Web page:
In the estate-planning world, there are many different requirements (depending on the state) for a last will and testament to be valid. One of the main reasons to make a Will is for it to set forth the final distribution of your assets. There is no point in having a Will if it is not deemed valid in the event it is challenged in a court of law. Each state has its own requirements, but the following is for Wills that are created in the state of Illinois.
First, the person making the Will must be of sound mind at the time it is signed. They must know what they are doing, what assets they own, and how the assets will be distributed. At the end of one’s life, many families try to create a Will for their dying loved one based on how they believe the soon to be departed person wants the assets to be distributed. This is where a snag comes into place. A notary and the two witnesses cannot sign the Will if the client is not of sound mind when he or she signs it. If they do, it could be considered fraud or undue influence and the Will could be invalidated if challenged. If the maker of a Will has been deemed disabled by a court of law, any Will he or she makes after the date of the court determination, will be presumed invalid.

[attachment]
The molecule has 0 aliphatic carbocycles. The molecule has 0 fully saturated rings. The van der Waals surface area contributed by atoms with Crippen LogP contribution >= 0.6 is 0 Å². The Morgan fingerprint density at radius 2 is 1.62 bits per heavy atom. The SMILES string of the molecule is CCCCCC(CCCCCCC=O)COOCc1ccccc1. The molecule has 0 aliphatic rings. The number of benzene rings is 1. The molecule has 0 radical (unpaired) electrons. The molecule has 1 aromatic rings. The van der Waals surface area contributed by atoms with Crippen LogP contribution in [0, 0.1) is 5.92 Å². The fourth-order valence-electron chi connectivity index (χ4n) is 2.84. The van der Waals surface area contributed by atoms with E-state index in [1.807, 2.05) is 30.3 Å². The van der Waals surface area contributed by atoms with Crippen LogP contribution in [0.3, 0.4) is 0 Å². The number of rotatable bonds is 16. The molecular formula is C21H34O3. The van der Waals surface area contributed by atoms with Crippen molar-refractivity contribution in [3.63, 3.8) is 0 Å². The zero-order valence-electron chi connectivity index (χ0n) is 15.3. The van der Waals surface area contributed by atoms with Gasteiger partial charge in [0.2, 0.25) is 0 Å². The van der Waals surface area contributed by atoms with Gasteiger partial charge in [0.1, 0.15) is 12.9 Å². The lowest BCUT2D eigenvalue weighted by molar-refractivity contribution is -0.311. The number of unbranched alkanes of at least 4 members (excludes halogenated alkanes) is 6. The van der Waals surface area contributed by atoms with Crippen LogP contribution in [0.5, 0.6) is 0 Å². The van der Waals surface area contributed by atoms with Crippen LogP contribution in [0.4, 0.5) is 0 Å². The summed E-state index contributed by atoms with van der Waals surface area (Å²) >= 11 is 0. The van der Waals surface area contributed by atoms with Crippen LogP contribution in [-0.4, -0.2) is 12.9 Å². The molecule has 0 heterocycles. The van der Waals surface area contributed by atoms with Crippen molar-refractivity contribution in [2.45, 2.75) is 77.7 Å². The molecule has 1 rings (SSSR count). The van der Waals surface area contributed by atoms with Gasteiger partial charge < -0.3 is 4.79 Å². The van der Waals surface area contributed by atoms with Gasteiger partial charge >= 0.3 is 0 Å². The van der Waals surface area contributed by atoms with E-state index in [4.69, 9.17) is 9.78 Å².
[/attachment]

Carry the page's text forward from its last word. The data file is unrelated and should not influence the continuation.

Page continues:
A Will must have proper signatures in order to be valid. For my clients, I like them to initial every page of the Will and sign their name on the last page. We also make sure there is a clear page number on every page, so no pages can be added or removed between its signing and the death of the maker.
A Will must have proper witnesses. In Illinois, a Will must have a minimum of two credible witnesses. That means the witnesses must be competent, have the mental capacity to understand what they are signing and be at least 18 years of age. Additionally, the witnesses cannot be interested parties, meaning they cannot be named in the Will as receiving any benefit, nor can they be family members who could possibly take under the Will per the IL probate descent and distribution statute. We also like to have the maker’s signature notarized in addition to the two disinterested, credible witnesses for extra security.
One claim to invalidate a Will involves fraud. Knowingly making false statements or having the intention to deceive anyone can be grounds for dismissal of the Will in probate court. Wills should be as clear as possible to make sure all of your wishes will be carried out as intended.
As you can see, there are many reasons how a Will could be invalidated. Unfortunately, I have reviewed many Wills brought in by potential clients which are not valid as a result of the client trying to either use an online form they found on the Internet or by using an attorney who does not specialize in estate planning. Don’t waste your time by trying to do this yourself, and make sure your final wishes come true, call us today!
07/12/2018 | Illinois